What is Dolutegravir (DTG)?

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Resistance to the antiretroviral drug dolutegravir (DTG) is increasing among HIV patients, a new report by the World Health Organization (WHO) highlighted.

About Dolutegravir (DTG)

  • It is an antiviral drug used with other medications to treat human immunodeficiency virus (HIV) infection, the virus that can cause the acquired immunodeficiency syndrome (AIDS).
  • Dolutegravir is in a class of medications called HIV integrase inhibitors.
  • It works by decreasing the amount of HIV in your blood and increasing the number of immune cells that help fight infections in your body.
  • Although dolutegravir does not cure HIV, using it along with other medications may decrease your chance of developing AIDS and HIV-related illnesses such as serious infections or cancer.
  • Since 2018, WHO has recommended the use of dolutegravir as the preferred first- and second-line HIV treatment for all population groups.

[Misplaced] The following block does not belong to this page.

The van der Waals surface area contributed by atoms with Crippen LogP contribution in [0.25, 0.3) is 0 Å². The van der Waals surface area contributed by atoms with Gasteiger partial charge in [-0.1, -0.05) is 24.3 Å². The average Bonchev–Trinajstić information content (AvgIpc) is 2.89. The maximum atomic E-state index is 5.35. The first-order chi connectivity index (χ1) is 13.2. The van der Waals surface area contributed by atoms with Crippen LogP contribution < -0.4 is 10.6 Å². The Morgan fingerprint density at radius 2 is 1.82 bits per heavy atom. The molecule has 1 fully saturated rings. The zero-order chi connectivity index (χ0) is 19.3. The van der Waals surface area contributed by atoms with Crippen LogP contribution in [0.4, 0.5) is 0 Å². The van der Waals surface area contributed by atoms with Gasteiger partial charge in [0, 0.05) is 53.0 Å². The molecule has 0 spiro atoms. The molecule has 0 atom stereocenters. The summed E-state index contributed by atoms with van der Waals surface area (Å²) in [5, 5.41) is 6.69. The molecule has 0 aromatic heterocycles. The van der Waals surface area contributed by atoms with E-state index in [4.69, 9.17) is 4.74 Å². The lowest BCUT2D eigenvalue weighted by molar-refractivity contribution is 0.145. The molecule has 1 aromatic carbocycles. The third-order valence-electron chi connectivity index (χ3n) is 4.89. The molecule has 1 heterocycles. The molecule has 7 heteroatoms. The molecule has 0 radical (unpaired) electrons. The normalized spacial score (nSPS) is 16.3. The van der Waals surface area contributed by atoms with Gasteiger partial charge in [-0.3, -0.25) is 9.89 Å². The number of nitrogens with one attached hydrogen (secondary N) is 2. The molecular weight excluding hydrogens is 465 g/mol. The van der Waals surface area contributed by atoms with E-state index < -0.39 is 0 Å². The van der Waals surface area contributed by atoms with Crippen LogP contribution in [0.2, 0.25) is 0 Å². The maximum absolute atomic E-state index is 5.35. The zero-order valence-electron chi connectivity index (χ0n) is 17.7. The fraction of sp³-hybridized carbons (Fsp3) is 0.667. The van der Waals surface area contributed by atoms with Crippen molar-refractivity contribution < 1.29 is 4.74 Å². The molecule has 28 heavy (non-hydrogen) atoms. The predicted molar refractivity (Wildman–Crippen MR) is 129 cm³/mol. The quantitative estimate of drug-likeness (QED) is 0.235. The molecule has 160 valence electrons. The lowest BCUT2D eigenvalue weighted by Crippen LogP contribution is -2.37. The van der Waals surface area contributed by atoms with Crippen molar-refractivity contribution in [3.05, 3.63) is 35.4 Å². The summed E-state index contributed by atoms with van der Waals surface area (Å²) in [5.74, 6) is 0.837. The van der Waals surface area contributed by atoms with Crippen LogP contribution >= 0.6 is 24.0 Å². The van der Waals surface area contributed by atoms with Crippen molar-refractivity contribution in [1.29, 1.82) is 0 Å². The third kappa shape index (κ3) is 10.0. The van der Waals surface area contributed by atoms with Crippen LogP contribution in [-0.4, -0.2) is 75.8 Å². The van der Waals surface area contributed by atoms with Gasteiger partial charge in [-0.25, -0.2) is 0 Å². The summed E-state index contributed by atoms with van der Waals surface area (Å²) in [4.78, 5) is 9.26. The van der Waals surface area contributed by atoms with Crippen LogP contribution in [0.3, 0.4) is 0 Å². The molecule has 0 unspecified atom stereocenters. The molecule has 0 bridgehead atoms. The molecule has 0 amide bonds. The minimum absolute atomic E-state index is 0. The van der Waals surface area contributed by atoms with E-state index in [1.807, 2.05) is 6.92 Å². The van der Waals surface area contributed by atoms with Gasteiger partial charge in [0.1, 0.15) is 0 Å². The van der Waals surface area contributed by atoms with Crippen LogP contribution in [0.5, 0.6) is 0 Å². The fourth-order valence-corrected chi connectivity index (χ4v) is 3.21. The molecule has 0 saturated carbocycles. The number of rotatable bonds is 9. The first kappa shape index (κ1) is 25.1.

• It is more effective, easier to take, and has fewer side effects than other drugs currently in use.
  • Common side effects of dolutegravir may include:
    • headache;
    • tiredness; or
    • sleep problems (insomnia).
    • Some side effects can be serious. These include severe skin rashes and allergic reactions, liver problems, and drug interactions.

What is HIV/AIDS?

  • AIDS is a chronic, potentially life-threatening condition caused by HIV.
  • HIV attacks the body’s immune system, making a person more vulnerable to other infections and diseases.
  • If HIV is not treated, it can lead to AIDS.
  • Transmission:
    • It is a sexually transmitted infection (STI).
    • It can also be spread by contact with infected blood, and from illicit injection drug use, or by sharing needles.
    • It can also be spread from mother to child during pregnancy, childbirth, or breastfeeding. 
  • Treatment:
    • There is currently no effective cure. Once people get HIV, they have it for life.
    • But with proper medical care, HIV can be controlled. People with HIV who get effective HIV treatment (called antiretroviral therapy, or ART) can live long, healthy lives and protect their partners.

Q1) What is a Virus?

A virus is an infectious microbe consisting of a segment of nucleic acid (either DNA or RNA) surrounded by a protein coat. A virus cannot replicate alone; instead, it must infect cells and use components of the host cell to make copies of itself. Often, a virus ends up killing the host cell in the process, causing damage to the host organism. Well-known examples of viruses causing human disease include AIDS, COVID-19, measles and smallpox.

Source: WHO highlights growing HIV drug resistance to dolutegravir, urges global action